For the first time in seven seasons, the Dallas Stars will unveil a new starter between the pipes this fall.
That became reality on Monday when Stars' fans officially learned that three-time NHL All-Star goalie Marty Turco, who spent his first 10 seasons in the League with Dallas, signed a one-year deal with the defending Stanley Cup champion Chicago Blackhawks.
Really, though, the future doesn't look all that bad for the Stars with goalie Kari Lehtonen as the apparent heir to Turco in 2010-11.
Additionally, Andrew Raycroft is expected to battle Brent Krahn for the backup role. And, looking even further on down the road, there's prospect Jack Campbell, the club's 2010 first-round draft choice (No. 11) in June, waiting in the wings.
Ivan Vishnevskiy and a 2010 fourth-round draft choice (forward Ivan Telegin), inked a three-year deal worth $10.65 million on May 11. The No. 2 pick in the 2002 draft pick has struggled with injuries throughout his career but is reportedly working hard this offseason in anticipation of a fresh start in the Lone Star State.
"I have a lot to prove for myself and I want to get back to be a great goalie in this League," Lehtonen told John Tranchina of the Stars' website. "If I'm able to do that, I'm sure I'll help this club a lot."
Dallas ranked 23rd in the League last season with a collective 2.98 goals-against average, but Turco was a respectable 22-20-11 with a 2.72 GAA and .913 save percentage. Now the job is Lehtonen's.
The 26-year-old Finnish goalie missed the first four-plus months of the 2009-10 season while recuperating from multiple back surgeries. He closed on a strong note, however, going 6-3-0 with a 2.44 goals-against average and .926 save percentage. In 12 appearances for Dallas following his trade from Atlanta, Lehtonen went 6-4-0 with a 2.81 GAA and .911 save percentage.
Don Waddell, who was Atlanta's general manager at the time and drafted Lehtonen, has always realized the goalie's potential.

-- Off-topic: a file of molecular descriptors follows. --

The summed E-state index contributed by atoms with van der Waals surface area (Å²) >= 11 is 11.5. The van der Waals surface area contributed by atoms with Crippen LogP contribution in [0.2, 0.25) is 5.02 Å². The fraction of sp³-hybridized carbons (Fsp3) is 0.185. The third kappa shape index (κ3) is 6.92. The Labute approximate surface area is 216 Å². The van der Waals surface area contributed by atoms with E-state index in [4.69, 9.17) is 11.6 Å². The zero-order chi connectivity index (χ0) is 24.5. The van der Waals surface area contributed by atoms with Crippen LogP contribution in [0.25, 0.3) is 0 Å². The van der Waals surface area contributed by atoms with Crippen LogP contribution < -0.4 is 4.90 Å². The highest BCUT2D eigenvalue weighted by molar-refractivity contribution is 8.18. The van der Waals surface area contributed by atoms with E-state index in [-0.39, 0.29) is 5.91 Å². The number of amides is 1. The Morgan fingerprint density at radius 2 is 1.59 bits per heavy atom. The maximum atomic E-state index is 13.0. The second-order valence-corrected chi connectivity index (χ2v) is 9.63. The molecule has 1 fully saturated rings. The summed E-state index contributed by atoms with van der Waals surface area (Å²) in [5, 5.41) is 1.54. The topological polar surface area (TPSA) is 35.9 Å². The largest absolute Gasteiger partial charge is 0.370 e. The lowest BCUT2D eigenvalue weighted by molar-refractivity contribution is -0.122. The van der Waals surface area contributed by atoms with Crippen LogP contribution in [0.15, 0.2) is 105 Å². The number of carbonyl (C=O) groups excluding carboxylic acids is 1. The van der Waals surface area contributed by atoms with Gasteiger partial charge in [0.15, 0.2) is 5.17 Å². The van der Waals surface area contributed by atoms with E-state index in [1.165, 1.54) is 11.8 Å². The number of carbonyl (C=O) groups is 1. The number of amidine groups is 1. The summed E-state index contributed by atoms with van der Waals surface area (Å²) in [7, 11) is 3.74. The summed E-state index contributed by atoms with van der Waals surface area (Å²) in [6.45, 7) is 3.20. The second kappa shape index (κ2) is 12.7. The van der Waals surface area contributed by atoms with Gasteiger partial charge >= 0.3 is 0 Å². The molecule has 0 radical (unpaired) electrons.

"You can look back over the last 20 years and talk about some of those goalies, like the (Dominik) Haseks and the (Ed) Belfours … look at how long it took them to establish themselves as the clear No. 1 guy," Waddell told NHL.com last year. "Usually, you never worried about goalies until they were 26, 27 years old but now, with the new NHL, it's much different. You have to bring them along a lot quicker and I think Kari has gotten as much experience under his belt as any 25-year-old player can get.
"He's learned a lot -- he's learned a lot through his training and what it takes to be an NHL goaltender, what it takes to be an elite athlete. That all comes over time with a maturity level, knowing what to do and how to do it."
Prior to the back ailments that hampered his 2009-10 season, Lehtonen considered himself older and wiser. He was discovering his potential.
"I think I'm doing a better job focusing in on the right things on and off the ice and with the way I get ready for games," Lehtonen said. "It used to be very hard for me because back in Finland, we didn't play so many games and it was a lot easier to focus to each game. Here, you play every night or every other night and sometimes I was still thinking about the game we just played and not the game and the task ahead of me, and that made it a lot harder."
When healthy, Lehtonen has proven to be a solid goalie. During the 2006-07 season, he played in a career-high 68 games and finished 34-24-9 with a 2.79 GAA, .912 save percentage and four shutouts. It was also the first and only season the Thrashers won the Southeast Division title and qualified for the Stanley Cup Playoffs.
"Because of his size, skill and potential to once again be a top-tier goaltender in this League, we're excited to acquire Kari," Stars GM Joe Nieuwendyk after when making the deal in February. "His play during the last month of the (2009-10) season reaffirmed our belief that he can be our starter for next year and seasons to come."
For his career, Lehtonen has appeared in 216 games and owns a 100-87-17 record with a 2.87 GAA, .912 save percentage and 14 shutouts.
Nieuwendyk added an insurance policy on July 1 when he signed Raycroft, the 2004 Calder Trophy winner, to a two-year deal. The 30-year-old played 21 games for Vancouver in 2009-10, posting a 9-5-1 record with a 2.42 GAA, .911 save percentage and one shutout. He started for Toronto in 2006-07, playing in 72 games (37-25-9) and finishing with a 2.99 GAA and a .894 save percentage.
The 6-foot, 173-pound goaltender has played in 251 career NHL games and has produced a 103-101-27 record with seven shutouts, a 2.87 GAA and .900 save percentage. Raycroft was drafted in the fifth round (No. 135) by Boston in the 1998 Entry Draft and won the Calder with the Bruins six years later.
Follow Mike Morreale on Twitter at: @mike_morreale